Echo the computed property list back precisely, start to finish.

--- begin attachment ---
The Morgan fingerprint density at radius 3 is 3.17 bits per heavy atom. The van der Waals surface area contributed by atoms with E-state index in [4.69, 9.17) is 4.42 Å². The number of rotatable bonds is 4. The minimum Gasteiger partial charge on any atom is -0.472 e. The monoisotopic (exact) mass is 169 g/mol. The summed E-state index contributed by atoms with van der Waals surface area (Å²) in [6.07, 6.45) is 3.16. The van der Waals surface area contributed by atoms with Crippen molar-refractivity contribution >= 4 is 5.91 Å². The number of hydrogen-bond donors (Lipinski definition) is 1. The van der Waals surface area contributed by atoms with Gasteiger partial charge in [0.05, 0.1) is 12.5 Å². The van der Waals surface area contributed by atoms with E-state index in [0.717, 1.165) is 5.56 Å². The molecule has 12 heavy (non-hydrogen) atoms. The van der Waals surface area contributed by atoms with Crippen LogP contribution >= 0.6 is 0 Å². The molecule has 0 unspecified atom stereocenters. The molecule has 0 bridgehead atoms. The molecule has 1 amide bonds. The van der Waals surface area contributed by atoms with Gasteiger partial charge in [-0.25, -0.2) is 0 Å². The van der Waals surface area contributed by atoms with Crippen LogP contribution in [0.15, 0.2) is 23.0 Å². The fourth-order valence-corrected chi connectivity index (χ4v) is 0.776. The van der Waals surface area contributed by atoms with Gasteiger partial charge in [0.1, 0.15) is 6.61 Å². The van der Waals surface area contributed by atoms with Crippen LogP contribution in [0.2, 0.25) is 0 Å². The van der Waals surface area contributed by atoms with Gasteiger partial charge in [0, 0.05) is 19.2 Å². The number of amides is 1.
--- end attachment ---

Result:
The Morgan fingerprint density at radius 3 is 3.17 bits per heavy atom. The van der Waals surface area contributed by atoms with E-state index in [4.69, 9.17) is 4.42 Å². The number of rotatable bonds is 4. The minimum Gasteiger partial charge on any atom is -0.472 e. The monoisotopic (exact) mass is 169 g/mol. The summed E-state index contributed by atoms with van der Waals surface area (Å²) in [6.07, 6.45) is 3.16. The van der Waals surface area contributed by atoms with Crippen molar-refractivity contribution >= 4 is 5.91 Å². The number of hydrogen-bond donors (Lipinski definition) is 1. The van der Waals surface area contributed by atoms with Gasteiger partial charge in [0.05, 0.1) is 12.5 Å². The van der Waals surface area contributed by atoms with E-state index in [0.717, 1.165) is 5.56 Å². The molecule has 12 heavy (non-hydrogen) atoms. The van der Waals surface area contributed by atoms with Crippen LogP contribution >= 0.6 is 0 Å². The molecule has 0 unspecified atom stereocenters. The molecule has 0 bridgehead atoms. The molecule has 1 amide bonds. The van der Waals surface area contributed by atoms with Gasteiger partial charge in [-0.25, -0.2) is 0 Å². The van der Waals surface area contributed by atoms with Crippen LogP contribution in [0.15, 0.2) is 23.0 Å². The fourth-order valence-corrected chi connectivity index (χ4v) is 0.776. The van der Waals surface area contributed by atoms with Gasteiger partial charge in [0.1, 0.15) is 6.61 Å². The van der Waals surface area contributed by atoms with Crippen LogP contribution in [0.2, 0.25) is 0 Å². The van der Waals surface area contributed by atoms with Gasteiger partial charge in [0, 0.05) is 19.2 Å². The number of amides is 1.